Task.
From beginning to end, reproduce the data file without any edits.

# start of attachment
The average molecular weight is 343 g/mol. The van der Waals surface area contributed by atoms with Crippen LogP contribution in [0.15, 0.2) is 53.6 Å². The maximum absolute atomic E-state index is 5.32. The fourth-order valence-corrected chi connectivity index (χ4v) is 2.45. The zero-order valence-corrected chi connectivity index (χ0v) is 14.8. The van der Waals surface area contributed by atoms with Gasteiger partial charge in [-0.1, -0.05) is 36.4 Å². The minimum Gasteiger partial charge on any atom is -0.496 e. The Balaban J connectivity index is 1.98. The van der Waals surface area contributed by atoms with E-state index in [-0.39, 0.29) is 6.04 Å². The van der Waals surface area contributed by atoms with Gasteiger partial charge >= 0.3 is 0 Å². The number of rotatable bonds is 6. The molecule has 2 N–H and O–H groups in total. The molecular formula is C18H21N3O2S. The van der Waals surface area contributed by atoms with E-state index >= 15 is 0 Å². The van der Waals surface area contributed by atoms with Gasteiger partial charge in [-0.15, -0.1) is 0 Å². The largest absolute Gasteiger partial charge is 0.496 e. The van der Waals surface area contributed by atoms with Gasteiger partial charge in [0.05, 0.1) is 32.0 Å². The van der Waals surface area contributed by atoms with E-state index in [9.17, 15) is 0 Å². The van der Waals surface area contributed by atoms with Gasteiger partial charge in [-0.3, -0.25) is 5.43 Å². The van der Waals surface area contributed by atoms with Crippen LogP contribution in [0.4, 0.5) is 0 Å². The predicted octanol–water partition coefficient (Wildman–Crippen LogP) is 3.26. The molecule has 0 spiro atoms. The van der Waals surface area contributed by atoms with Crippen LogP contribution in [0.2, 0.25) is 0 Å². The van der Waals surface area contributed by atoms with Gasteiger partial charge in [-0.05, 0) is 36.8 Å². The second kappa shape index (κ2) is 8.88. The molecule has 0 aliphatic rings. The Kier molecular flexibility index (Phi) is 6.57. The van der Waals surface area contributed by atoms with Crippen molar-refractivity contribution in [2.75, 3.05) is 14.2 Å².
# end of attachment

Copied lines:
The average molecular weight is 343 g/mol. The van der Waals surface area contributed by atoms with Crippen LogP contribution in [0.15, 0.2) is 53.6 Å². The maximum absolute atomic E-state index is 5.32. The fourth-order valence-corrected chi connectivity index (χ4v) is 2.45. The zero-order valence-corrected chi connectivity index (χ0v) is 14.8. The van der Waals surface area contributed by atoms with Gasteiger partial charge in [-0.1, -0.05) is 36.4 Å². The minimum Gasteiger partial charge on any atom is -0.496 e. The Balaban J connectivity index is 1.98. The van der Waals surface area contributed by atoms with E-state index in [-0.39, 0.29) is 6.04 Å². The van der Waals surface area contributed by atoms with Gasteiger partial charge >= 0.3 is 0 Å². The number of rotatable bonds is 6. The molecule has 2 N–H and O–H groups in total. The molecular formula is C18H21N3O2S. The van der Waals surface area contributed by atoms with E-state index >= 15 is 0 Å². The van der Waals surface area contributed by atoms with Gasteiger partial charge in [-0.15, -0.1) is 0 Å². The largest absolute Gasteiger partial charge is 0.496 e. The van der Waals surface area contributed by atoms with Gasteiger partial charge in [0.05, 0.1) is 32.0 Å². The van der Waals surface area contributed by atoms with E-state index in [9.17, 15) is 0 Å². The van der Waals surface area contributed by atoms with Gasteiger partial charge in [-0.3, -0.25) is 5.43 Å². The van der Waals surface area contributed by atoms with Crippen LogP contribution in [0.4, 0.5) is 0 Å². The predicted octanol–water partition coefficient (Wildman–Crippen LogP) is 3.26. The molecule has 0 spiro atoms. The van der Waals surface area contributed by atoms with Crippen LogP contribution in [0.2, 0.25) is 0 Å². The van der Waals surface area contributed by atoms with Gasteiger partial charge in [-0.05, 0) is 36.8 Å². The second kappa shape index (κ2) is 8.88. The molecule has 0 aliphatic rings. The Kier molecular flexibility index (Phi) is 6.57. The van der Waals surface area contributed by atoms with Crippen molar-refractivity contribution in [2.75, 3.05) is 14.2 Å².